The Mortuary Assistant
Gameplay 9
Graphics 9
Sound 9

The Mortuary Assistant is a horror title where players must perform a series of stomach-churning tasks to prepare the deceased for burial. This would have been bad enough if it wasn’t for the fact that the mortuary is also home to a demonic entity with its sights set on the protagonist, Rebecca Owens. Unless players can help Rebecca identify the demon and then burn it along with the correct body, she risks possession or worse. However, this is easier said than done when the clock is ticking, and paranormal activity is ramping up around her. Overall, The Mortuary Assistant is a must-own title for fans of the genre and one of the best horror games of 2022.

Gameplay: The Mortuary Assistant is short but very replayable, and each shift will leave players on the edge of their seats.

Graphics: The visuals are good, and the game knows how to use visual scare tactics well, but squeamish players might not enjoy the mortuary tasks.

Sound: The voice acting is decent, and the ambient noises, as well as sound effects, are top-notch

Summary 9.0 Outstanding
Gameplay 0
Graphics 0
Sound 0
Summary rating from user's marks. You can set own marks for this article - just click on stars above and press "Accept".
Accept
Summary 0.0 Terrible

The Mortuary Assistant

Developer: DarkStone Digital | Publisher: DreadXP | Release Date: 2022 | Genre: Simulation / Horror / Indie | Website: N/A | Purchase: Steam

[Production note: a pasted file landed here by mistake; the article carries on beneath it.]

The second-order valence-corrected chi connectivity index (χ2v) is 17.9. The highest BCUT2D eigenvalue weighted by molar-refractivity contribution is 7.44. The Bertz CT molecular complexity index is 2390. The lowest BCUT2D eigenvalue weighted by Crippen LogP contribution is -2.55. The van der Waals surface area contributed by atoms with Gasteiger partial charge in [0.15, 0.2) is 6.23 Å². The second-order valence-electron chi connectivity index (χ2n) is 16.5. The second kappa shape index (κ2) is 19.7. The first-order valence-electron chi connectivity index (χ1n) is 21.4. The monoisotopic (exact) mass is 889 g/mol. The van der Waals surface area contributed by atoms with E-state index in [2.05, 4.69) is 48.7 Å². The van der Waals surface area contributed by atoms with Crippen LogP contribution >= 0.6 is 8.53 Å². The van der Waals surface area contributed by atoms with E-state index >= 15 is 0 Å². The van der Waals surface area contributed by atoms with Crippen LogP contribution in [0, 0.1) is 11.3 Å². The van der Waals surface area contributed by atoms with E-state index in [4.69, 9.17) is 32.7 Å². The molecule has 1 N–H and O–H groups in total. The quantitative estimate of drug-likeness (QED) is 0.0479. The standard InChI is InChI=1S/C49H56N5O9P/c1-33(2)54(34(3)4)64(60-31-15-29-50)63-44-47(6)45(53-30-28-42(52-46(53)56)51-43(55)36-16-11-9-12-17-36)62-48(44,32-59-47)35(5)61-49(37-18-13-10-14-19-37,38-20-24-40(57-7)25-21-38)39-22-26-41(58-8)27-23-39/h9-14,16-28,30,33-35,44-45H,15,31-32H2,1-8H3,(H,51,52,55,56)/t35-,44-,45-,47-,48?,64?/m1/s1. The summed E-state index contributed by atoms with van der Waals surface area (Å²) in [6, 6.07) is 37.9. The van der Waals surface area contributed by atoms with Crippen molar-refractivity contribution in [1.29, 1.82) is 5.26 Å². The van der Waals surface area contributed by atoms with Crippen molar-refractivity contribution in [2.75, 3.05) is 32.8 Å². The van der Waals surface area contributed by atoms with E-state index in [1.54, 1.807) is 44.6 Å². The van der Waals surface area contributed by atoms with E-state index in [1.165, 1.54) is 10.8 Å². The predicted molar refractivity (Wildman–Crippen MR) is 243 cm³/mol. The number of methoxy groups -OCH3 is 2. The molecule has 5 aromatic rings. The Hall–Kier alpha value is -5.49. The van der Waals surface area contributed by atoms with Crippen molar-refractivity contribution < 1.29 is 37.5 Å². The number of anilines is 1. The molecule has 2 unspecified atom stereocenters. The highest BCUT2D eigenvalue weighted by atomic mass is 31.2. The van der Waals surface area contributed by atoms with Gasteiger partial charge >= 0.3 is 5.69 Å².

It takes a special kind of person to work in a mortuary, and in The Mortuary Assistant, that person is Rebecca Owens. After earning her degree in mortuary sciences, Rebecca takes on an apprenticeship at River Fields Mortuary, much to her grandmother’s dismay. It would seem that River Fields Mortuary has somewhat of a reputation when it comes to things that go bump in the night, but Rebecca is unfazed by this. However, things change when Rebecca is called in late one night to handle some embalmings and discovers that she is not as alone in the mortuary as she would have liked. Unfortunately for Rebecca fleeing is not an option as her boss informs her that a demonic entity has set its sights on her. Unless she can identify the demon and bind it to a body before burning it, there is a good chance that she might not leave the mortuary alive.